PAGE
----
Anthony's Film Review
Never Say Never Again (1983)
Having a well-known character and star does not necessarily make a quality film...
For those of you who are not entirely acquainted with James Bond but have seen Never Say Never Again, you might have several questions about it. For example, how come some other James Bond films start out with that cool gun-barrel sequence with Bond shooting into the camera and this one doesn't? Or, how can there be two James Bond films released in the same year since Octopussy was also released in 1983? And the big question of all: Is there any reason this movie is so similar to that earlier Bond movie with Connery called Thunderball?
Let me explain, assuming I have the details right. Ian Fleming, the author of the Bond novels, got together with screenwriter Kevn McClory and, together, they came up with a concept of a villainous organization called SPECTRE led by Ernst Stavro Blofeld. Basically, it was McClory's idea for a movie. What Fleming did was take that idea and incorporate it into his Bond novel Thunderball. A legal battle ensued for years until McClory won the rights to Thunderball and had the chance to make his Bond movie, Never Say Never Again, even though it had to pretty much be a remake of Thunderball.
Now, I can definitely understand McClory's side since plagiarism is always frowned upon. At the same time, I have to admit. The plagiarist's followers, in this case the official production company behind the Bond films, do a much better job with a Bond movie than McClory with Never Say Never Again. The official James Bond films have style. They have action that is quite exciting to watch and not something dull to sit through. They have dialogue that is memorable enough to recite with other Bond fans. Never Say Never Again feels dull and lifeless for the most part.
I don't mind a Bond plot reused once beyond the original, but if the actors aren't giving us something unique to see on the screen, it's meaningless. Obviously, as a non-official Bond film, an entirely different set of actors are required for the recurring supporting characters, like M, Moneypenny, and Felix Leiter. They're nowhere near the way Bernard Lee and Robert Brown play M, Desmond Llewelyn plays Q, and Lois Maxwell plays Moneypenny. It's just not the same. It's a case of accept no imitations.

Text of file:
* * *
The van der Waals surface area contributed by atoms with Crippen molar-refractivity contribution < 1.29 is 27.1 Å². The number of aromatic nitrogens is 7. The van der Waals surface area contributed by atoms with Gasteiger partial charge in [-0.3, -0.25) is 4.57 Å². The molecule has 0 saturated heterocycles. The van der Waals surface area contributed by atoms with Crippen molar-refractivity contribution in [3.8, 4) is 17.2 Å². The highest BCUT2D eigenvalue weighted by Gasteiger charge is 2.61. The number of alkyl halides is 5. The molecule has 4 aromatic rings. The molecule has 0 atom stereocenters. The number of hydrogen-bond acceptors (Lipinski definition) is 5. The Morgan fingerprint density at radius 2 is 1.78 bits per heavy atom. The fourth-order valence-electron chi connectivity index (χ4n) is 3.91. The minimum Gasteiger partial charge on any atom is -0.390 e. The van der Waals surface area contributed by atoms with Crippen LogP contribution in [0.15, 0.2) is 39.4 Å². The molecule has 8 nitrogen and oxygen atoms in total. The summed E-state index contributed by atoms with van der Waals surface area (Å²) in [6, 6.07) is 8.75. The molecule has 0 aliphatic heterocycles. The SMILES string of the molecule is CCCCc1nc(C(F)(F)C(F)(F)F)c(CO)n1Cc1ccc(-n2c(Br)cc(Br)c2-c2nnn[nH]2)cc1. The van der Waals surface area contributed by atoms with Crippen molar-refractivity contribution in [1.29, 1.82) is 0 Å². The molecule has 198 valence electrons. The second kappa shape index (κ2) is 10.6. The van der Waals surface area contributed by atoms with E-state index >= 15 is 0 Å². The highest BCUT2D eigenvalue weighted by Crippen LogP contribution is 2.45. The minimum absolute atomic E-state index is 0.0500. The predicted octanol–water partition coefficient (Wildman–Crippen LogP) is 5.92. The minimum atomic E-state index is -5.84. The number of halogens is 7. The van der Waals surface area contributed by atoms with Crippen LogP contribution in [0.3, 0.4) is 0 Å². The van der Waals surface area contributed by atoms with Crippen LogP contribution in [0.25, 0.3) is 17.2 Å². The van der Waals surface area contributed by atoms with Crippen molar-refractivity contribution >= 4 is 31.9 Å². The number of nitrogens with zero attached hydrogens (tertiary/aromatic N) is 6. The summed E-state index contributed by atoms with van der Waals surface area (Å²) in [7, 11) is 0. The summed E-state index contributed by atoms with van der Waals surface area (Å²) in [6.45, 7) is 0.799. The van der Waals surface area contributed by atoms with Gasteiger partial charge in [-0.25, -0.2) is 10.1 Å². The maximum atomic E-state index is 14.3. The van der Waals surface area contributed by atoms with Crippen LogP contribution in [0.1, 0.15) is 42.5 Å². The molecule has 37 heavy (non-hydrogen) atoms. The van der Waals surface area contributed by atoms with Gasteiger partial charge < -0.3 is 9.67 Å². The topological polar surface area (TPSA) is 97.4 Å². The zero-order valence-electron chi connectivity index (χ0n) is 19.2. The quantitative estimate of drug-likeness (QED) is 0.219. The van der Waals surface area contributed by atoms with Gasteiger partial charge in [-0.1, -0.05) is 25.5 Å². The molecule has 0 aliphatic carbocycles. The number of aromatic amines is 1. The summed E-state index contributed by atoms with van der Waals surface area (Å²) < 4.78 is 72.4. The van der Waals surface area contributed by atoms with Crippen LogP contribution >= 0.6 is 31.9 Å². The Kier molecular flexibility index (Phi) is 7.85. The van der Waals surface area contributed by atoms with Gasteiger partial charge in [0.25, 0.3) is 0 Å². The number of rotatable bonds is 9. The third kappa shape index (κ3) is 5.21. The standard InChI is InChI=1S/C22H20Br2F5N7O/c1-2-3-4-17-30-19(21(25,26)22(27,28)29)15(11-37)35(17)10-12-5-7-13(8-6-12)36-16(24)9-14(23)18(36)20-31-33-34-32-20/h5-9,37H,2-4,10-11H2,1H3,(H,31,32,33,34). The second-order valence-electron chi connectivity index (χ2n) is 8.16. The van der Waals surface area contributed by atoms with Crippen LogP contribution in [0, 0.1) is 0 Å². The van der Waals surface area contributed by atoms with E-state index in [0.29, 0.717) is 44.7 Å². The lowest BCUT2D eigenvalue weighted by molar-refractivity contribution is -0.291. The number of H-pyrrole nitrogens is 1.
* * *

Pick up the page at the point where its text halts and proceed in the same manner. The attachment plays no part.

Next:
Were there scenes in the movie that I liked? Maybe, but let me tell you a few things that were done all wrong. First, James Bond does not play video games. He is a sophisticated man who plays baccarat, craps, or whatever you find in the high-stakes casinos, NOT a virtual reality video game. There is also a stunt involving Bond riding a horse off a cliff. Not bad for a B-action flick, but not this kind of movie. And did I mention that Sean Connery definitely looks too old to be Bond? Yes, Roger Moore was old, but he still did a pretty good job in his last few Bond films.
This may be a James Bond film, but not a REAL James Bond film. It's not one I watch over and over again like I have done with films like Goldfinger, The Spy Who Loved Me, and Licence to Kill. Watching Never Say Never Again is no different from watching any forgettable 80s action film. It has action but little excitement. The James Bond films (that is, the official series) have lived on because the formula has been done just right. They leave you shaken and stirred. Never Say Never Again does neither, but just to be nice, I'll give it a few points for trying.
For more information about Never Say Never Again, visit the Internet Movie Database.
In addition, check out my reviews of the following:
Official James Bond Films
Unfficial James Bond Films